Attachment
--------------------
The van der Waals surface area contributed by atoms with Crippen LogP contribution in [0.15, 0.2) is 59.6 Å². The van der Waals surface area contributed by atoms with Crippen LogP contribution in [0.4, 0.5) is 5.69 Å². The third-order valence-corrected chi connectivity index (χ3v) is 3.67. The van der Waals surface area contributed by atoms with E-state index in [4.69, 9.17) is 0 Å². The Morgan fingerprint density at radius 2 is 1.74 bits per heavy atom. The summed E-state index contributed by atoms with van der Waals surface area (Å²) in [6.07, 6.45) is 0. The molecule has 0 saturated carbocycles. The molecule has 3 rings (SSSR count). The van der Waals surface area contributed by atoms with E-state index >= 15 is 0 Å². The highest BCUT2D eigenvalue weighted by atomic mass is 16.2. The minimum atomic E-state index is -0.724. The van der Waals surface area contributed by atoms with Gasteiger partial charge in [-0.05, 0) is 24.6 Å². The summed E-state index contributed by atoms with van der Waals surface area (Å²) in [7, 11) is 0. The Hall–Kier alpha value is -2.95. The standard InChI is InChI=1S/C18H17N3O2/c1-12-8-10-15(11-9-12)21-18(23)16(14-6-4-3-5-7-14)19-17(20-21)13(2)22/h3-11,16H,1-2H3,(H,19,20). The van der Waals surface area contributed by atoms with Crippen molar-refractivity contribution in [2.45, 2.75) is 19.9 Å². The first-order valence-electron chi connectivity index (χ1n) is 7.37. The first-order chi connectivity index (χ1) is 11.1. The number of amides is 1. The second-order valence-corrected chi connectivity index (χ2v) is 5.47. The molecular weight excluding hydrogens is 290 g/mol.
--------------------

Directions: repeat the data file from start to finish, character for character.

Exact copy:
The van der Waals surface area contributed by atoms with Crippen LogP contribution in [0.15, 0.2) is 59.6 Å². The van der Waals surface area contributed by atoms with Crippen LogP contribution in [0.4, 0.5) is 5.69 Å². The third-order valence-corrected chi connectivity index (χ3v) is 3.67. The van der Waals surface area contributed by atoms with E-state index in [4.69, 9.17) is 0 Å². The Morgan fingerprint density at radius 2 is 1.74 bits per heavy atom. The summed E-state index contributed by atoms with van der Waals surface area (Å²) in [6.07, 6.45) is 0. The molecule has 0 saturated carbocycles. The molecule has 3 rings (SSSR count). The van der Waals surface area contributed by atoms with E-state index >= 15 is 0 Å². The highest BCUT2D eigenvalue weighted by atomic mass is 16.2. The minimum atomic E-state index is -0.724. The van der Waals surface area contributed by atoms with Gasteiger partial charge in [-0.05, 0) is 24.6 Å². The summed E-state index contributed by atoms with van der Waals surface area (Å²) in [7, 11) is 0. The Hall–Kier alpha value is -2.95. The standard InChI is InChI=1S/C18H17N3O2/c1-12-8-10-15(11-9-12)21-18(23)16(14-6-4-3-5-7-14)19-17(20-21)13(2)22/h3-11,16H,1-2H3,(H,19,20). The van der Waals surface area contributed by atoms with Crippen molar-refractivity contribution in [2.45, 2.75) is 19.9 Å². The first-order valence-electron chi connectivity index (χ1n) is 7.37. The first-order chi connectivity index (χ1) is 11.1. The number of amides is 1. The second-order valence-corrected chi connectivity index (χ2v) is 5.47. The molecular weight excluding hydrogens is 290 g/mol.